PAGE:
Brachial Plexopathy versus Cervical Radiculopathy
The brachial plexus (one for the left and one for the right arm) is a nerve bundle network lying between the lower front side of the neck and around the clavicle (collar bone). It connects nerve roots C5,6,7,8 and T1 (all from the side of the spinal cord) to the muscles of the shoulder girdle, arm and hand. It sometimes gets injured (partly severed/cut/transected or overstretched) in car and motor cycle accidents or serious assaults/penetrating injuries (trauma) or stretched or compressed in other physical circumstances (palsy, positional neuropraxia). Very occasionally inflammatory, immune and tumour conditions can affect it causing neurological symptoms in the arms affecting sensation and strength there.
Brachial plexopathy can be differentiated from cervical radiculopathy because in brachial plexopathies, multiple nerve roots are typically involved and there is usually an absence of neck symptoms (neck pain, neck immobility, neck spasm). An “MRI of the cervical spine and brachial plexus” and “nerve conduction study with EMG of the upper limbs” can also help resolve any questions about where the problem lies. Taking a good history from the patient always helps, too!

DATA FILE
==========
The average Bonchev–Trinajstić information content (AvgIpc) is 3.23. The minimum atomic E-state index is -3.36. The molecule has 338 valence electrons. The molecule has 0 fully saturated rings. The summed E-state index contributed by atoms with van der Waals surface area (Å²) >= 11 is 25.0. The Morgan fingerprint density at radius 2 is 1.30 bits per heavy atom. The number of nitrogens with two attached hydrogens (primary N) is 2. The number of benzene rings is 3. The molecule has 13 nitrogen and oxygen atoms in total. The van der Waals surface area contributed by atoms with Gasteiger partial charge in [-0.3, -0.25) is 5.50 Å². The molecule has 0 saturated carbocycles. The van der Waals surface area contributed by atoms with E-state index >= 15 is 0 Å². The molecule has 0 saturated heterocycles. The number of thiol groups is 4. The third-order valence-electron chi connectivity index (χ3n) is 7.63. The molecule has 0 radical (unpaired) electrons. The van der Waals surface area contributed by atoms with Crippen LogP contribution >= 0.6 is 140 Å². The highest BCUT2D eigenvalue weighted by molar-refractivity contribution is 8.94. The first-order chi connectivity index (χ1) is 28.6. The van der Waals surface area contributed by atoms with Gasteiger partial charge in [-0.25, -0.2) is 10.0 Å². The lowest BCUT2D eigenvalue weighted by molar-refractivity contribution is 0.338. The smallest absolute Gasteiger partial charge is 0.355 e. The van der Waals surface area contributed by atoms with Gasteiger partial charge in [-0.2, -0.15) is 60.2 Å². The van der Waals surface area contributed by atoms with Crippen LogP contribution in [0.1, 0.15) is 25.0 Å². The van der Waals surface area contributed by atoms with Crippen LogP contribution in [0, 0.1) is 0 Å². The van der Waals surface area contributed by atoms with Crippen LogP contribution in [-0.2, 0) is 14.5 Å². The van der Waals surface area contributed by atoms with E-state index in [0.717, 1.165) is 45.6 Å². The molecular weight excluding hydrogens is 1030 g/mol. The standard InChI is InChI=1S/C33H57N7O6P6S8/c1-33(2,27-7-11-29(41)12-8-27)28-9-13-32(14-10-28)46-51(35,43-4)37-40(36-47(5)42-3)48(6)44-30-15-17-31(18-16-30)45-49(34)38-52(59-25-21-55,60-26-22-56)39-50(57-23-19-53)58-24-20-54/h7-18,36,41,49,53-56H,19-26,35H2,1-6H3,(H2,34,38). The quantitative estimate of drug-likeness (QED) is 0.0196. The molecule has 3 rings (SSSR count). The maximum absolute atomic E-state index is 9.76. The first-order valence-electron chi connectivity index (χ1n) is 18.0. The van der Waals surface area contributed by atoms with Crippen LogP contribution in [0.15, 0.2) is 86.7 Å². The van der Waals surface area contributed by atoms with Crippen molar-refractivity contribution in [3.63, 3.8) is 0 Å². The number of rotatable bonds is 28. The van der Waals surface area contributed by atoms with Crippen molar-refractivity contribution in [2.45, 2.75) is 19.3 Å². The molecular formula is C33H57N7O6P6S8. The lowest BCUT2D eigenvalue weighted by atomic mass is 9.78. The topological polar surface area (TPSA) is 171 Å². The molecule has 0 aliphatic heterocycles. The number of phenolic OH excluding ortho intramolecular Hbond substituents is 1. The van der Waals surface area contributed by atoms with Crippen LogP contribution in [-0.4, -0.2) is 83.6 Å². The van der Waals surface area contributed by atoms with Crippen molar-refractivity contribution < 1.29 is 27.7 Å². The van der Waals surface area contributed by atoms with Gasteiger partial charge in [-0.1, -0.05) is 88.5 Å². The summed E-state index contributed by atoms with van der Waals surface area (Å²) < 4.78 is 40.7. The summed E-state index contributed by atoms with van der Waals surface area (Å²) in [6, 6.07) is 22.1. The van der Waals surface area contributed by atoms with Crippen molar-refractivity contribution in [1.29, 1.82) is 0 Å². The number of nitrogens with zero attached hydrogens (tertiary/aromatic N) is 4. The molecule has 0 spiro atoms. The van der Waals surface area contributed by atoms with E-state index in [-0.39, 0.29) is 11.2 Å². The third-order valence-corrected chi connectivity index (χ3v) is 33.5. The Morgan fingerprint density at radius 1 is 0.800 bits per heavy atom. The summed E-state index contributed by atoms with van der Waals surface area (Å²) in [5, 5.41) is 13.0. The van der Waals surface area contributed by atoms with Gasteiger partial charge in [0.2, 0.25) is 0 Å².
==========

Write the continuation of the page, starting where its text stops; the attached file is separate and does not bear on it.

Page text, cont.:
This brief video shows where the brachial plexus is on a diagram and how this network is seen on 3T MRI imaging. The key MRI sequences shown here are STIR and MIP in 2D and 3D rendering.
I see patients from time-to-time with so-called BRACHIAL PLEXUS NEUROPATHY (BRACHIAL PLEXOPATHY) (which I do NOT treat, but other specialists might), to determine if it is somehow related to the local spinal nerve roots/cervical spine pathology (which I often DO treat). As mentioned above, a good quality MRI, nerve conduction study with EMG and a vascular Doppler ultrasound can help sort such presentations out, along with the opinion of a neurologist.
(Drawing courtesy: Hospital for Special Surgery)< Back to blog